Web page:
It might be hard for any shark movie to ever surpass “Jaws,” but “The Shallows” isn’t too bad. This doesn't seem like the typical role for Blake, but she holds her own. She easily handles the emotions of this kind of moment, but also handles what her character has to go through physically. The shark seems realistic enough, although it might have been a little better if the audience got to see more of it especially in its attacks. With that said, I give it 2.5 pools of blood.
August 14, 2009 will always be a special day for me.
It was when I went from being a just horror fan watching horror movies to a
participant in the world of horror. It was when I created HorrO’s Gory Reviews, and
formally introduced myself to the horror world as HorrO. Go figure my first
review wasn’t even a horror movie, but a sci-fi one (District 9). Hey, I was a
rookie, plus I got to see the movie before its official release. I’ve gone from
being a rookie to creating HorrO’s House of Horror, and couldn’t be happier
about it. Now if you will bear with me for a little self-promotion, and some
want to celebrate HorrO’s Gory Reviews’ 6-year anniversary by thanking all those who have taken the
time to read at least one review. It means something to know someone has read
your work. I certainly want to thank those who have been with me from the
beginning because without you there might not have been even a second or third
For those reading this at PromoteHorror.com and
aren’t aware of my review blog, please take a minute and check it out. Besides
reviews, it’s also a place for some other horror fun with pages like the
‘Horror on TV,’ ‘iPhone Horror Apps of the Month,’ and ‘Horror Item of the
Week.’ Please feel free to follow me on Twitter under @Horrosreviews, and “Like”
the Facebook page.
Not celebrating an anniversary is my
second site: The Dog Days in Zombieville. This is the story I wrote and decided to make a
Twitter story. The story was tweeted first, and then posted on the site. The Dog Days in Zombieville is the journal of Max Wagner, as he has documented
his fight for survival in Zombieville. Honestly, with my time spent on
promoting horror, I haven’t been able to finish the story. Max isn’t dead, and
the story will continue at some point. For those who want to check it out,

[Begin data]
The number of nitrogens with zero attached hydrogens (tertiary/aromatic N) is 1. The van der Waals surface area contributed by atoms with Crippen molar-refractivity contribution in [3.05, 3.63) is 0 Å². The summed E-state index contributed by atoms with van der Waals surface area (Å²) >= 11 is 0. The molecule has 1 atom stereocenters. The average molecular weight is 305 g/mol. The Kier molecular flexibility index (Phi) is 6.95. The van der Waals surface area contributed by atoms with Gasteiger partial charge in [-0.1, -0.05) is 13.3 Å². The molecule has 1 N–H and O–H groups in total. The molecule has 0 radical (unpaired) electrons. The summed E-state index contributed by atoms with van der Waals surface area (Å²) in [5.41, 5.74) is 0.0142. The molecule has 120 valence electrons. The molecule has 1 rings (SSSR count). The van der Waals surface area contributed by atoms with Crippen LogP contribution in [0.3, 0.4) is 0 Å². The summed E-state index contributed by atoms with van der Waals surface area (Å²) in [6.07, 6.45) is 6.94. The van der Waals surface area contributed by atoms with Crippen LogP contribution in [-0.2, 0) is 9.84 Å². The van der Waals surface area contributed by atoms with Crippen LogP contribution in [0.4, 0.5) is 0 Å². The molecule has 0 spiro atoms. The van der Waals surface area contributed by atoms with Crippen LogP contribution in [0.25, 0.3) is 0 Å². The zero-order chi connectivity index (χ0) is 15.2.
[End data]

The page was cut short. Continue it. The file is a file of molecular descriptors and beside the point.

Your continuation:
there are links on the site so that you can start reading from the beginning.
Also, there are some other zombie related pages such as, ‘Zombie Pics,’ ‘Zombie
iPhone Apps,’ and ‘Star Wars Zombies.’ If you want to follow the story on
Twitter, you can find it under @ddnzombieville, and
“Like” the Facebook page.
now for the big one: the 4-year anniversary of PromoteHorror.com. Yes, HorrO’s Gory
Reviews is older, but I say big one here because of the overwhelming support
for PromoteHorror.com. It has
been more than I could have ever imagined. With that said, I have to thank
everyone who has requested a promotion, or as I like to call you “creators of
horror.” The site wouldn’t exist without those requests. I continue to be
amazed at how many creators of horror there are out there. Every time I think
I’ve seen it all, someone gives me the opportunity to promote something I would
never have thought of.
I have to thank all of the horror fans out there. The creators of horror need
an audience, and you have provided that in a big way. Someone has to enjoy the
promotions after all. I hope you all have found something to your liking. It’s
truly an honor to see so many of you repeatedly visit the site, follow along on
Twitter under @PromoteHorror,
“Like” the Facebook page,
and follow on Instagram.
I never thought I would be here 4 years later. I also never thought PromoteHorror.com would help so many
people. I honestly feel that if I walked away from it now I know I had some
impact in the horror world even if it was small one. I don’t say that to be
arrogant, but to prove to myself that I haven’t wasted my time. I know I helped
someone make a movie. I know I helped someone sell a book. I know I helped
someone get their project funded. I know I helped someone get their artwork
seen. I know I helped get short films noticed. I know I helped podcasts get
heard. That’s what “Spread the Horror” means when I repeatedly mention it.
6 years of reviews and 4 years of promotions down, I’m eager to continue
reviewing, and spreading the horror. I’m not sure what the future holds, but I
will continue to do this as long as I can, and as long as the horror world will
have me. From a creator of horror and horror fan myself; I truly appreciate the
support, and all of the compliments that I’ve received. Like I said, this
wouldn’t be anything without all of you great creators of horror, and the
passionate horror fans out there. The compliments really go to you!